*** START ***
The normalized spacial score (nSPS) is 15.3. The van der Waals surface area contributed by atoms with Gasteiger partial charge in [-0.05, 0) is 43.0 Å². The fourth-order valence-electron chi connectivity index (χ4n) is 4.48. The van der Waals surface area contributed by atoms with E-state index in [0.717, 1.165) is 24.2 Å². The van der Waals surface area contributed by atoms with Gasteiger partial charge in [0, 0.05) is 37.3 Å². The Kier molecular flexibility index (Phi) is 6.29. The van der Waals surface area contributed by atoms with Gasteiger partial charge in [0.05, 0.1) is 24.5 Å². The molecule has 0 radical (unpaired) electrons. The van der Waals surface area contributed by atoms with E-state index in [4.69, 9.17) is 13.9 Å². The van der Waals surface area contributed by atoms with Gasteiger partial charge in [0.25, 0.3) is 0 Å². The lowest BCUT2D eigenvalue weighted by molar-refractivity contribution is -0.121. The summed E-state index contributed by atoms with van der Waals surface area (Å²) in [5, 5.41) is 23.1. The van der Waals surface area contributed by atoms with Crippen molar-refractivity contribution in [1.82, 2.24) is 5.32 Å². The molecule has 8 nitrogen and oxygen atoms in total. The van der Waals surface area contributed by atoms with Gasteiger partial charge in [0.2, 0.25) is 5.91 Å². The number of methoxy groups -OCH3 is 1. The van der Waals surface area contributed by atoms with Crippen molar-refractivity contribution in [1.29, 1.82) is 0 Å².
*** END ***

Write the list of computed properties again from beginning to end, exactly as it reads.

The normalized spacial score (nSPS) is 15.3. The van der Waals surface area contributed by atoms with Gasteiger partial charge in [-0.05, 0) is 43.0 Å². The fourth-order valence-electron chi connectivity index (χ4n) is 4.48. The van der Waals surface area contributed by atoms with E-state index in [0.717, 1.165) is 24.2 Å². The van der Waals surface area contributed by atoms with Gasteiger partial charge in [0, 0.05) is 37.3 Å². The Kier molecular flexibility index (Phi) is 6.29. The van der Waals surface area contributed by atoms with Gasteiger partial charge in [0.05, 0.1) is 24.5 Å². The molecule has 0 radical (unpaired) electrons. The van der Waals surface area contributed by atoms with E-state index in [4.69, 9.17) is 13.9 Å². The van der Waals surface area contributed by atoms with Gasteiger partial charge in [0.25, 0.3) is 0 Å². The lowest BCUT2D eigenvalue weighted by molar-refractivity contribution is -0.121. The summed E-state index contributed by atoms with van der Waals surface area (Å²) in [5, 5.41) is 23.1. The van der Waals surface area contributed by atoms with Crippen molar-refractivity contribution in [1.82, 2.24) is 5.32 Å². The molecule has 8 nitrogen and oxygen atoms in total. The van der Waals surface area contributed by atoms with Gasteiger partial charge in [0.2, 0.25) is 5.91 Å². The number of methoxy groups -OCH3 is 1. The van der Waals surface area contributed by atoms with Crippen molar-refractivity contribution in [1.29, 1.82) is 0 Å².